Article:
Mining an opportunity
American Experiment unleashes a comprehensive public campaign to emphasize the statewide benefits of mining.
American Experiment in September deployed an assortment of public outreach tactics—including a television ad featuring NBA legend Kevin McHale—to support the release of a policy paper entitled, “Unearthing Prosperity: How Environmentally Responsible Mining Will Boost Minnesota’s Economy.”
The paper used original research and cutting-edge economic modeling to conclude that developing Minnesota’s vast untapped mineral deposits could create more than 8,500 jobs and contribute $3.7 billion to Minnesota’s economy, while also protecting the state’s environment. The paper was written by Isaac Orr, an American Experiment policy fellow; John Phelan, its economist; and Debra Struhsacker, an expert with 30-plus years of experience with environmental regulation of mineral exploration and mining.
American Experiment President John Hinderaker acknowledged the hard work that goes into producing a significant paper, from the original research to triple-checking all the facts, but the “real fun for our policy people,” he said, “is turning it into op-eds, TV commercials, and radio ads. They know that their report won’t just be read by a small number of insiders who are interested in public policy. Their messages are going to reach potentially millions of people.”
Thinking Minnesota magazine previewed “Unearthing Prosperity” as its 2018 summer issue cover story. Extensive publicity around the paper’s formal release in late August “sparked a real debate and controversy about the future of mining in Minnesota,” Hinderaker said. A Star Tribune editorial described the paper as “a first-of-its-kind look at the potential of all precious minerals found in the region, such as ilmenite, an important ore for titanium.”
Beyond achieving widespread acclaim for the quality of its research, Hinderaker promoted the paper with statewide billboard and radio campaigns—tactics he has used for other issues. “We love billboards,” he said. “You can’t make a complex argument on a billboard, but you can make a point and then drive traffic to a website (Minnesotamines.com) where they can read our paper, read a fact sheet, download materials, and watch our TV commercial.”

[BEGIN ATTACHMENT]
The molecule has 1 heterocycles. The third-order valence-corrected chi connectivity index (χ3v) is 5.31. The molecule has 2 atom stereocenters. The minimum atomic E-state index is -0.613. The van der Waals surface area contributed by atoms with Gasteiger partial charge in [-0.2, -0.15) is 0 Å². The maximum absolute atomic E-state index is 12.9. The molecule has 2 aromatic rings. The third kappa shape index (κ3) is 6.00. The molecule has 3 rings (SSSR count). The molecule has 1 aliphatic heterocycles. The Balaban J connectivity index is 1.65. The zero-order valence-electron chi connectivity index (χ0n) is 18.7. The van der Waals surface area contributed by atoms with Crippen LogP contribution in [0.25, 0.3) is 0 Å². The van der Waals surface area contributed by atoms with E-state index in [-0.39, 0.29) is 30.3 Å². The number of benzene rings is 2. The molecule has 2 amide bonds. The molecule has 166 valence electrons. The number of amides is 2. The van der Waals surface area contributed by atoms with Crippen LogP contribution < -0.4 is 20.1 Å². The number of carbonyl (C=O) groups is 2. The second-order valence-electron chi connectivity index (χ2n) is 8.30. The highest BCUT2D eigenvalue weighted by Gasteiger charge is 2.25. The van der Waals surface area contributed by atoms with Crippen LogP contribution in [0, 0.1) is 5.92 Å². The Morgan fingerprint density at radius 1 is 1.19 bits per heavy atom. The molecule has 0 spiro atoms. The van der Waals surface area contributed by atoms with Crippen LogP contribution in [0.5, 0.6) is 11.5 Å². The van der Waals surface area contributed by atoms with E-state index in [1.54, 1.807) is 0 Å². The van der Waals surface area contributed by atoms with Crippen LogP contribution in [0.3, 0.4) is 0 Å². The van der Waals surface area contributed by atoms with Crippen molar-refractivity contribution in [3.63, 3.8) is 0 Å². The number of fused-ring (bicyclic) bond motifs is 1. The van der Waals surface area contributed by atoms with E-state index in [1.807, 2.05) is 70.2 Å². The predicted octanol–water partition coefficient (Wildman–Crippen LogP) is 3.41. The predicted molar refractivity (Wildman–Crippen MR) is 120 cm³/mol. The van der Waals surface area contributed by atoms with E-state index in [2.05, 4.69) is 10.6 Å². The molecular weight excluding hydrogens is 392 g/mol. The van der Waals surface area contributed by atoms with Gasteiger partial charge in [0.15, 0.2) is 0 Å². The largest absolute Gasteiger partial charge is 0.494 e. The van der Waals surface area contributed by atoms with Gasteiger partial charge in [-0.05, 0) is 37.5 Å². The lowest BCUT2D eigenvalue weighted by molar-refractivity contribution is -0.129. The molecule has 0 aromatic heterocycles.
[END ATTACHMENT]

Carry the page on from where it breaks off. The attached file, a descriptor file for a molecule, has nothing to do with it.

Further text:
The most dazzling component of the promotional campaign is a 30-second television ad, the first ever produced by American Experiment, which features a cross-section of regular Minnesotans making a case for mining. It ends with McHale, a Hibbing native whose father worked in a mine, saying, “We support mining in Minnesota because it will be a slam dunk for all Minnesotans.”
Even the ad placement was non-traditional. Hinderaker eschewed placing the ads on most cable news programming—the traditional target of public affairs advertising—in favor of the Discovery Channel, the History Channel, Lifetime, and the NFL channel, and placements during Gopher football telecasts. “We want to reach the broadest cross-section of Minnesotans we can,” he said. The ads will reach a million-plus Minnesotans on television and another million on the internet, he said, adding, “I want 19-year-olds to turn on the TV or radio and see our ad. We’re not just here for wonks and politicians.”
YouTube advertising enabled Hinderaker to package a 54-second version of the ad, which was seen by 60,000 Minnesotans during its first six days in rotation. YouTube ads typically allow viewers to skip the “commercials” after just five seconds, and go on to see the video they requested. Advertisers are usually content when one person in 100 stays long enough to view the entire thing. By contrast, half the people who see the Center’s “Unearthing Prosperity” ad stick around to watch the whole video. That means, Hinderaker said, that they cost only about a penny per view.